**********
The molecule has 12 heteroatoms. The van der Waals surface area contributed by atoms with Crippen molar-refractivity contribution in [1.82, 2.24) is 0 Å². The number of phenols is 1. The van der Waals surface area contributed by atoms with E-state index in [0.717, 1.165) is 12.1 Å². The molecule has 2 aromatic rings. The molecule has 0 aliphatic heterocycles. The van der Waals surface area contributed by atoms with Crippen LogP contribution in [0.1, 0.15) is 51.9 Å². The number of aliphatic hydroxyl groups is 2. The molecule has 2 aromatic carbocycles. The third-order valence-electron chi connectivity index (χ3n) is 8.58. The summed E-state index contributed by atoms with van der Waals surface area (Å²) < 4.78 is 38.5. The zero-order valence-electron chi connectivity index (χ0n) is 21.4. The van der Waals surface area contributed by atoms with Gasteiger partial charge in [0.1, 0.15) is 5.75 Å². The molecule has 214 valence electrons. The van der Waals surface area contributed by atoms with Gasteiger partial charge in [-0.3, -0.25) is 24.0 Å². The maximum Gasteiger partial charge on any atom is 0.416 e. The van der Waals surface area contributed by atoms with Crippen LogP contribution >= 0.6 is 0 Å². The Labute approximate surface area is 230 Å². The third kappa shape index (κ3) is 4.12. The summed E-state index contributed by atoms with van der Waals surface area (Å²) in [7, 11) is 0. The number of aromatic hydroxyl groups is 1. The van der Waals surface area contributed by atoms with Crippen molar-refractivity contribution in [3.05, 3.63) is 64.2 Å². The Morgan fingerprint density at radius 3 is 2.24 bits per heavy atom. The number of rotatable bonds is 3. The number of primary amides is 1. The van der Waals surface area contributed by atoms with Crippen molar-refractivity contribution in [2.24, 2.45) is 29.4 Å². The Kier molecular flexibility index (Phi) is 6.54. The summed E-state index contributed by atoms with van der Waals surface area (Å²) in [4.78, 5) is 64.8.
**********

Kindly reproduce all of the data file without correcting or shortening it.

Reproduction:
The molecule has 12 heteroatoms. The van der Waals surface area contributed by atoms with Crippen molar-refractivity contribution in [1.82, 2.24) is 0 Å². The number of phenols is 1. The van der Waals surface area contributed by atoms with E-state index in [0.717, 1.165) is 12.1 Å². The molecule has 2 aromatic rings. The molecule has 0 aliphatic heterocycles. The van der Waals surface area contributed by atoms with Crippen LogP contribution in [0.1, 0.15) is 51.9 Å². The number of aliphatic hydroxyl groups is 2. The molecule has 2 aromatic carbocycles. The third-order valence-electron chi connectivity index (χ3n) is 8.58. The summed E-state index contributed by atoms with van der Waals surface area (Å²) < 4.78 is 38.5. The zero-order valence-electron chi connectivity index (χ0n) is 21.4. The van der Waals surface area contributed by atoms with Gasteiger partial charge in [0.1, 0.15) is 5.75 Å². The molecule has 214 valence electrons. The van der Waals surface area contributed by atoms with Gasteiger partial charge in [-0.3, -0.25) is 24.0 Å². The maximum Gasteiger partial charge on any atom is 0.416 e. The van der Waals surface area contributed by atoms with Crippen LogP contribution >= 0.6 is 0 Å². The Labute approximate surface area is 230 Å². The third kappa shape index (κ3) is 4.12. The summed E-state index contributed by atoms with van der Waals surface area (Å²) in [7, 11) is 0. The number of aromatic hydroxyl groups is 1. The van der Waals surface area contributed by atoms with Crippen molar-refractivity contribution in [3.05, 3.63) is 64.2 Å². The Morgan fingerprint density at radius 3 is 2.24 bits per heavy atom. The number of rotatable bonds is 3. The number of primary amides is 1. The van der Waals surface area contributed by atoms with Crippen molar-refractivity contribution in [2.24, 2.45) is 29.4 Å². The Kier molecular flexibility index (Phi) is 6.54. The summed E-state index contributed by atoms with van der Waals surface area (Å²) in [4.78, 5) is 64.8.